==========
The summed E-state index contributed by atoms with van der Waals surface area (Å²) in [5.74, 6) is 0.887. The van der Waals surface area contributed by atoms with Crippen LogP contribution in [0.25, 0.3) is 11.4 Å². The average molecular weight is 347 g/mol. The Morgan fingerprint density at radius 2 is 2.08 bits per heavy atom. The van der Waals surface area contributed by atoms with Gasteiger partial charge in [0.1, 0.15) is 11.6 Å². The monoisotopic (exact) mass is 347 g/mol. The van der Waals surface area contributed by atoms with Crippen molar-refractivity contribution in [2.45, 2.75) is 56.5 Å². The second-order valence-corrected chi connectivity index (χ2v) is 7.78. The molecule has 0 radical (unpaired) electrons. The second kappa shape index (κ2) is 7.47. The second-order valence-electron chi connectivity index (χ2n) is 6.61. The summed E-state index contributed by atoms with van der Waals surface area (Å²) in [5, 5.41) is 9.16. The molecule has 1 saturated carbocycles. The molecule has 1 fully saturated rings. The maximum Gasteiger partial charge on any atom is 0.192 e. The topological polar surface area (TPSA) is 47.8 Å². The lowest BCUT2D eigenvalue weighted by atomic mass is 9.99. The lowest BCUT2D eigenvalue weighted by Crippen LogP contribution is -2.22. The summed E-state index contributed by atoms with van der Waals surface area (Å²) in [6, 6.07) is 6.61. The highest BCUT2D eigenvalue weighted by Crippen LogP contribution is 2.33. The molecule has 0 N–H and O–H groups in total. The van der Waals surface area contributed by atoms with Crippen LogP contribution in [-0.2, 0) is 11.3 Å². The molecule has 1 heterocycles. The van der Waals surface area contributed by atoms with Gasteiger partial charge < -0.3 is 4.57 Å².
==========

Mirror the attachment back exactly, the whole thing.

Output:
The summed E-state index contributed by atoms with van der Waals surface area (Å²) in [5.74, 6) is 0.887. The van der Waals surface area contributed by atoms with Crippen LogP contribution in [0.25, 0.3) is 11.4 Å². The average molecular weight is 347 g/mol. The Morgan fingerprint density at radius 2 is 2.08 bits per heavy atom. The van der Waals surface area contributed by atoms with Gasteiger partial charge in [0.1, 0.15) is 11.6 Å². The monoisotopic (exact) mass is 347 g/mol. The van der Waals surface area contributed by atoms with Crippen molar-refractivity contribution in [2.45, 2.75) is 56.5 Å². The second-order valence-corrected chi connectivity index (χ2v) is 7.78. The molecule has 0 radical (unpaired) electrons. The second kappa shape index (κ2) is 7.47. The second-order valence-electron chi connectivity index (χ2n) is 6.61. The summed E-state index contributed by atoms with van der Waals surface area (Å²) in [5, 5.41) is 9.16. The molecule has 1 saturated carbocycles. The molecule has 1 fully saturated rings. The maximum Gasteiger partial charge on any atom is 0.192 e. The topological polar surface area (TPSA) is 47.8 Å². The lowest BCUT2D eigenvalue weighted by atomic mass is 9.99. The lowest BCUT2D eigenvalue weighted by Crippen LogP contribution is -2.22. The summed E-state index contributed by atoms with van der Waals surface area (Å²) in [6, 6.07) is 6.61. The highest BCUT2D eigenvalue weighted by Crippen LogP contribution is 2.33. The molecule has 0 N–H and O–H groups in total. The van der Waals surface area contributed by atoms with Crippen LogP contribution in [-0.2, 0) is 11.3 Å². The molecule has 1 heterocycles. The van der Waals surface area contributed by atoms with Gasteiger partial charge < -0.3 is 4.57 Å².